Foot care – WARNING contains feet!

Foot care triangle

Personal Hygiene in the woods, or on long trips, is a very underrated and under discussed topic. Poor personal hygiene for extended periods can lead to health issues both physical and mental.

In this blog post we take a look at the care of our feet, a part of the body that is vital to our outdoor activities but often forgotten about until issues occur. Whilst practicing bushcraft, on a hike or out in the wilderness, staying off of our feet is very difficult. In a genuine survival situation this is especially true, there is just so much that has to be done to keep yourself alive.

What challenges do our feet face in these scenarios?

  1. Tiredness and swelling
  2. Dampness
  3. Blisters
  4. Corns, bunions and verrucas,
  5. Cracks and cuts
  6. Trench foot
  7. Injury

Tiredness and swelling
After a long hike, or just a day of being active and constantly on your feet, you generally can’t wait to get your boots off! This feeling is often caused by the feet swelling during the course of the day and the subsequent constriction that occurs along with the associated loss of blood circulation. Whilst unlikely to cause an immediate issue, over time, the build up of tiredness and swelling can cause some of the other issues discussed in this post, especially injury.

It’s important to understand that your feet will get damp when wearing footwear even on the driest and warmest days. As we exercise we sweat. This is as true for the feet as it is for other parts of our body. That sweat is captured in our socks and held close to the skin. This is exacerbated by modern boots with waterproof linings that don’t allow the moisture to be released as efficiently as needed.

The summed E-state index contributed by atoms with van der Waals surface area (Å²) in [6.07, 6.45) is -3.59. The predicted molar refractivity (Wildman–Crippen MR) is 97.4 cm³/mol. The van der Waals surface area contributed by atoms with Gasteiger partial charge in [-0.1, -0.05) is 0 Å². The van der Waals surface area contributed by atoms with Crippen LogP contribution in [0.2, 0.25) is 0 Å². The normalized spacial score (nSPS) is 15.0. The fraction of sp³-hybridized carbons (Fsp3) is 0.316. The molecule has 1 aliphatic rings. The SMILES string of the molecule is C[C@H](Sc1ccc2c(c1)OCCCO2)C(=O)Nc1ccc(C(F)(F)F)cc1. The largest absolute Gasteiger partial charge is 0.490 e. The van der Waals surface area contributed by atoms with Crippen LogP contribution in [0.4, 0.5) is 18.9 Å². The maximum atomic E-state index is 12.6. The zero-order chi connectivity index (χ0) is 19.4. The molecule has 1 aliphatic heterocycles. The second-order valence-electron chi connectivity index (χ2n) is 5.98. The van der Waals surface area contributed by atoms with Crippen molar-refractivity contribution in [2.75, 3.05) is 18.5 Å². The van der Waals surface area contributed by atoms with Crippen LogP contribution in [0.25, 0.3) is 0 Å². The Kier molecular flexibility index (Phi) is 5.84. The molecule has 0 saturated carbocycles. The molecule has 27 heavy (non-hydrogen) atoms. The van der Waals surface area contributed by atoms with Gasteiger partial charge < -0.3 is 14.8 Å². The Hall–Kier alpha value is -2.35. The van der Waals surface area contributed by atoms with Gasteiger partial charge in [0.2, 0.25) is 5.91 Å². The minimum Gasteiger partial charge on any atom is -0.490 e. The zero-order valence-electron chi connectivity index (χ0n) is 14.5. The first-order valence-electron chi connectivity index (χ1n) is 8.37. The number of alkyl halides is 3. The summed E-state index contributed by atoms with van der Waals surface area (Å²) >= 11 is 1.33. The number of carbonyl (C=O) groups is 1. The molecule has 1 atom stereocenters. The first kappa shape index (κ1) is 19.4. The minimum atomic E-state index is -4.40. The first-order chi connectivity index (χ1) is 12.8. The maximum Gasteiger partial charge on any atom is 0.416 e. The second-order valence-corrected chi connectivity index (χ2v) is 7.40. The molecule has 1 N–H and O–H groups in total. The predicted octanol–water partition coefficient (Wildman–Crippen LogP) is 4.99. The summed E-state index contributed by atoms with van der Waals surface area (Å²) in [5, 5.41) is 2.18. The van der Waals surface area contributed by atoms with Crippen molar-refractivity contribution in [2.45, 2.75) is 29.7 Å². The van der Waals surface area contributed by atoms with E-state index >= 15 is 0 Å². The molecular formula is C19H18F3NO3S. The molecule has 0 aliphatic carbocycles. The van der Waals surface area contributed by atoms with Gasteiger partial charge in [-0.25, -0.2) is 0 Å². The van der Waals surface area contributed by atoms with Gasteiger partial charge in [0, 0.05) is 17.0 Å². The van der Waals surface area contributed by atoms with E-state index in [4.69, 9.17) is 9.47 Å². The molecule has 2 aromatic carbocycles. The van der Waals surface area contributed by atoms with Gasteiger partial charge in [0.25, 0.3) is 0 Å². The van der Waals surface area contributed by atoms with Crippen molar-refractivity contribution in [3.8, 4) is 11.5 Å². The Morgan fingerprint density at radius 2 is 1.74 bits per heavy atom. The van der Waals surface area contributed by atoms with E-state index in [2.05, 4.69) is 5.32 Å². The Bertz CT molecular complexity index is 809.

Remember that  wrinkly look your hands have when you spend to long in the bath our washing up? Remember how soft the skin feels? Moisture really is at the root of a lot of the issues our feet can suffer including fungal infections, blisters, sores and in extreme cases, trench foot.

Commonly caused by the rubbing of the skin against a hard point whether that be a part of your footwear or something as simple as a seed or stone caught in your sock, blisters are in simple terms a separation between the layers of the skin. Blisters don’t form instantaneously, there is usually the warning of an increasingly uncomfortable feeling in one localised spot. This is commonly referred to as a hot spot. For those who remember the game shows of the 1990s, hot spots are not good spots and need to be dealt with immediately. If a hot spot is ignored and a blister forms this is at best uncomfortable and at worst completely debilitating especially if it bursts and becomes infected. This really is a case of prevention being better than cure.

Corns, Bunions and Verrucas
Whilst notionally outside of the scope of this blog post, they are worth mentioning to say that they need to be resolved or accounted for before any planned trip so that the don’t become an issue during the trip.

Cracks and cuts
Cracks and cuts on the feet are another potential source of infection. A cut that just won’t heal and tears open every step you take can be agony.

Trench foot
Trench foot or immersion foot syndrome is a nasty condition that became more widely recognised during World War 1. Feet that are constantly wet and cold can go blotchy, develop redness and blisters and then have bits of the skin and tissue die and fall off. In extreme cases this can lead to infection, gangrene and ultimately amputation. Even mild cases of trench foot are reported to be extremely painful.